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J Thorac Cardiovasc Surg. 2019 Mar;157(3):1168-1177.e2. doi: 10.1016/j.jtcvs.2018.09.142. Epub 2018 Nov 24.

Atrioventricular block after congenital heart surgery: Analysis from the Pediatric Cardiac Critical Care Consortium.

Author information

1
Department of Pediatrics, Division of Cardiology, Stanford University, Palo Alto, Calif. Electronic address: aromer@stanford.edu.
2
Department of Pediatrics, Division of Critical Care, University of California, San Francisco, San Francisco, Calif.
3
Department of Pediatrics, University of Utah and Primary Children's Hospital, Salt Lake City, Utah.
4
Department of Pediatrics, Sibley Heart Center, Children's Healthcare of Atlanta, Atlanta, Ga.
5
Department of Pediatrics, Division of Critical Care, Texas Children's Hospital and Baylor College of Medicine, Houston, Tex.
6
Department of Surgery, Division of Pediatric Cardiothoracic Surgery, University of California, San Francisco, San Francisco, Calif.
7
Department of Pediatrics, Division of Cardiology, New York University School of Medicine, New York, NY.
8
Department of Pediatrics, Division of Cardiology, University of California, San Francisco, San Francisco, Calif.
9
Department of Cardiothoracic Surgery, Cincinnati Children's Hospital Medical Center, Cincinnati, Ohio.
10
Department of Pediatrics and Communicable Disease, Division of Cardiology, C.S. Mott Children's Hospital and University of Michigan Medical School, Ann Arbor, Mich.
11
Department of Biostatistics, School of Public Health, University of Michigan, Ann Arbor, Mich.
12
Center for Healthcare Outcomes and Policy, University of Michigan, Ann Arbor, Mich.

Abstract

OBJECTIVES:

Our primary aims were to describe the contemporary epidemiology of postoperative high-grade atrioventricular block (AVB), the timing of recovery and permanent pacemaker (PPM) placement, and to determine predictors for development of and recovery from AVB.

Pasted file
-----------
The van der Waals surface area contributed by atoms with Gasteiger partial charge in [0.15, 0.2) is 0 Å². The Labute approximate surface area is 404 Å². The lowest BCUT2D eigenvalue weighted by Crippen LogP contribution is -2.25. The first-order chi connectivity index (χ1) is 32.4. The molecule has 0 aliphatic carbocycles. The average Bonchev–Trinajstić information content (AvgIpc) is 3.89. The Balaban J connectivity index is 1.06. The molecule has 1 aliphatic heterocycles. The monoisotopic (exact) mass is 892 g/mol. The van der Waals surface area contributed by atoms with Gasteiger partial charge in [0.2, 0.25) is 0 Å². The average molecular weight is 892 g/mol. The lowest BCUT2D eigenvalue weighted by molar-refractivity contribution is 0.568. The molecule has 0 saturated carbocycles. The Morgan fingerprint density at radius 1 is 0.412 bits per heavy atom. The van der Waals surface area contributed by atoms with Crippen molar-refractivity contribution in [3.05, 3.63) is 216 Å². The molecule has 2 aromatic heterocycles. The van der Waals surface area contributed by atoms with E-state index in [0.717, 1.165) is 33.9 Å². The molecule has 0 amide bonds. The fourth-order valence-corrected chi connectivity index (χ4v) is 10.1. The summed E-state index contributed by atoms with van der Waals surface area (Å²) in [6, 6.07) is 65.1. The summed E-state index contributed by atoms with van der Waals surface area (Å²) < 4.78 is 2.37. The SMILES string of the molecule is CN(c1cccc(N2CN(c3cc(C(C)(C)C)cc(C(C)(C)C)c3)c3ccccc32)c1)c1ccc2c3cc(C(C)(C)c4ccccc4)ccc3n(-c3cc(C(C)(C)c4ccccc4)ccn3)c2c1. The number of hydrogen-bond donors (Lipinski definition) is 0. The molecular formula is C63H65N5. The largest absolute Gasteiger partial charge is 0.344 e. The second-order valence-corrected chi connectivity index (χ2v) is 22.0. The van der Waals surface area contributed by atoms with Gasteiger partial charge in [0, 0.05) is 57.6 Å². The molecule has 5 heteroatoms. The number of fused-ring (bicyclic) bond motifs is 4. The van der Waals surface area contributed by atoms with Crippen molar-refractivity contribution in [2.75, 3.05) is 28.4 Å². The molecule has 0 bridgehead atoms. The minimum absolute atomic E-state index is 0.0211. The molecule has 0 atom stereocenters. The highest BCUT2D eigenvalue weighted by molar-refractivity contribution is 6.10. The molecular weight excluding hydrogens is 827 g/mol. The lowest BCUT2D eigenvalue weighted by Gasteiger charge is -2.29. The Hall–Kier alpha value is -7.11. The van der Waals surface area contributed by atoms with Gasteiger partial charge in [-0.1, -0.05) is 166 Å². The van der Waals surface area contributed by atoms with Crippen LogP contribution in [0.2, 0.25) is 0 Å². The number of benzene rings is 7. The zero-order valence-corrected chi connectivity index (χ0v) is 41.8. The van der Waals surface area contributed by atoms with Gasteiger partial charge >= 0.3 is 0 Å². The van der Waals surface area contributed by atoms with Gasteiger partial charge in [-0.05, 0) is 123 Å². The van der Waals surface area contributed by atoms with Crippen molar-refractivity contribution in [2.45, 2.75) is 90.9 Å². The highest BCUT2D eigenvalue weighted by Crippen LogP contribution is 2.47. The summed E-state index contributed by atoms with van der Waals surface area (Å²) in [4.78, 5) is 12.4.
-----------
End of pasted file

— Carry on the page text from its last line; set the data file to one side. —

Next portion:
METHODS:

Patients who underwent congenital heart surgery from August 2014 to June 2017 were analyzed for AVB using the Pediatric Cardiac Critical Care Consortium registry. Predictors of AVB with or without PPM were identified using multinomial logistic regression. We used these predictors to model the probability of PPM for the subgroup of patients with intraoperative complete AVB.

RESULTS:

We analyzed 15,901 surgical hospitalizations; 422 (2.7%) were complicated by AVB and 162 (1.0%) patients underwent PPM placement. In patients with transient AVB, 50% resolved by 2 days, and 94% resolved by 10 days. In patients who received a PPM, 50% were placed by 8 days and 62% were placed by 10 days. Independent risk factors associated with PPM compared with resolution of AVB were longer duration of cardiopulmonary bypass (relative risk ratio, 1.04; P = .023) and a high-risk operation (relative risk ratio, 2.59; P < .001). Among patients with complete AVB originating in the operating room, those with the highest predicted probability of PPM had a PPM placed only 77% of the time.

CONCLUSIONS:

In this cohort, postoperative AVB complicated almost 3% of congenital heart surgery cases and 1% of patients underwent PPM placement. Because almost all patients (94%) with transient AVB had resolution by 10 days, our results suggest there is limited benefit to delaying PPM placement beyond that time frame.

KEYWORDS:

congenital heart disease; database; pacemaker; pediatric

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